Late last year Soundcloud finally made their “Next” iteration live for all. Among the various feature improvements was a more Twitter-like following setup, wherein it was made much easier to follow artists on there. Something else I really liked was the Repost function, akin to retweeting, where you could repost someone else’s track or set to your own followers. For labels, this is a godsend: it means you can post a track to the artist’s account, but repost it to your own followers. Similarly global licensees can do the same.
What I’ve really noticed though is just how much Next Soundcloud has led to a surge in follower numbers – and in some cases how drastic those numbers are when compared to other social networks. Don’t believe me? Check out the rate at which SBTRKT gained new fans when the new version of Soundcloud went live (click for larger version of the image – graphs taken from MusicMetric):
Now look at how SBTRKT’s total fan numbers have grown in just the last month – Soundcloud has come out of nowhere and if it continues at this pace will soon beat Facebook:
Its worth noting too that SBTRKT is relatively out of cycle in terms of releases at present. The last track posted to his Soundcloud account was 3 months ago. This therefore is a growth happening without masses of promo occurring elsewhere (that I’m aware of anyway). [UPDATE: I’ve since been informed his new live album is out this week, so there has been a fair amount of promo activity – but not using Soundcloud]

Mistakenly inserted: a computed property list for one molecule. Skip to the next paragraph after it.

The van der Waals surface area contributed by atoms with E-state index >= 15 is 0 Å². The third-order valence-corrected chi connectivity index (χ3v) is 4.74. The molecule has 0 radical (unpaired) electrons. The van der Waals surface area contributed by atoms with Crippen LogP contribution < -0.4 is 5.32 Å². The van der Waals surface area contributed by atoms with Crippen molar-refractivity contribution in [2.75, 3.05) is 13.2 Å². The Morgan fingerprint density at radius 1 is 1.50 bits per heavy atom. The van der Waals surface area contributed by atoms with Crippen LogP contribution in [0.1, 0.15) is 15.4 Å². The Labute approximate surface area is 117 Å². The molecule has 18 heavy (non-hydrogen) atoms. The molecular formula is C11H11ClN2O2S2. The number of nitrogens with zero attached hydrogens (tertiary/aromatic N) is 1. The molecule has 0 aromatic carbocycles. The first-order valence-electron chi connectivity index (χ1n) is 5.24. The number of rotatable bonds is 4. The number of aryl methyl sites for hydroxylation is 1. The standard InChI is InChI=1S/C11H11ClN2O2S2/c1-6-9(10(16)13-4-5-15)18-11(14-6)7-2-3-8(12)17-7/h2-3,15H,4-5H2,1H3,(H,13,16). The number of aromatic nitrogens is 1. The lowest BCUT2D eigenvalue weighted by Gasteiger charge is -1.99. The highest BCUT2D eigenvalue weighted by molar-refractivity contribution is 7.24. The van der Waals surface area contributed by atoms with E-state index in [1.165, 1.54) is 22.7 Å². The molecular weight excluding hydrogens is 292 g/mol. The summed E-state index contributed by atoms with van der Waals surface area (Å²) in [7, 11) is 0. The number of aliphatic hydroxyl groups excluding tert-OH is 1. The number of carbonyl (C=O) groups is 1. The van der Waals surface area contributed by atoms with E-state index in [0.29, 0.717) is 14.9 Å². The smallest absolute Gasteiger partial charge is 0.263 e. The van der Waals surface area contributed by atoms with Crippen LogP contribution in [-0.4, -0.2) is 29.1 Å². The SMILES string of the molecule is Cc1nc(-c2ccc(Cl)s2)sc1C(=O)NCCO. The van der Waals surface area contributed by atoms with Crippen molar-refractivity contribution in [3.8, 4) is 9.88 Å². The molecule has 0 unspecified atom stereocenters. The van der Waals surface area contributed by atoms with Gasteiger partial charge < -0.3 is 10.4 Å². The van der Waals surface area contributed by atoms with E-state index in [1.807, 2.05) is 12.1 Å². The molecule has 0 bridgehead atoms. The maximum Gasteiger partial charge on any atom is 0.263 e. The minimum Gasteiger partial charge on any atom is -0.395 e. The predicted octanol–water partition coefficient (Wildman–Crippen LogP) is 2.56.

Now admittedly, SBTRKT is more the exception than the rule here. Certainly among the artists I look after, none have quite matched this level of consistent growth. However most saw a hefty leap in early December (around 40% of their total fan count), with numbers easing off over Christmas and into January.
Nonetheless, the fact remains that in a very short space of time, a lot of artists have now picked up a huge number of followers to whom they can directly push new music. At a time when reaching your entire Facebook fanbase requires promoting your post, this is a powerful new means to reach more fans – and free beer to most of us as our artists already had accounts on Soundcloud to begin with.
Of course, there’s no metrics yet on the visibility of your track when posted to your feed but one would assume it to be more akin to Twitter, where the chances of your post being seen relate directly to the number of people a fan is following. Even factoring in a low visibility score though, the fact remains that posting a track on Soundcloud now will result in it reaching a LOT more people than it did before. In SBTRKT’s case, approx. 117k – not a number to be sniffed at.
3 thoughts on “New Soundcloud seeing massive growth in fan numbers”
A great post!
At first the Soundcloud integration with Facebook boosted the follower rate of some artists; being able to see what your friends were streaming and “liking” on a live feed pushed people to interact with what was a static site more.
Now with the new “Next” Soundcloud structure and interface they’ve made it much more “fan” friendly, the social aspects of it such as: sets, like and repost function you mentioned mean fans are getting much more endorsement than a simple like on a Facebook status.
I particularly like the Create a Set feature, and have been using it for my own blog to create playlists and recommendations.
Like Soundcloud, Bandcamp recently released it’s fan accounts, and from the results of their Beta testing they’re reporting huge increases in sales for artists, now that fans can connect, share collections and create “wish lists” through their accounts. You can read about it on my blog here if you’re interested – http://bit.ly/XoFN4v
Tom – BeatsOnToast
I really do think Facebook dropping the ball, is just as much, if not more, of a reason for soundcloud numbers raising than the ‘New Soundcloud’. While the new interface is undeniably better and more inviting to use, bands, labels, artists DJ’s etc have just had their Facebook reach slashed to a fraction of what it was 6 months ago and people are turning to other mediums in their droves. Bye bye Facebook.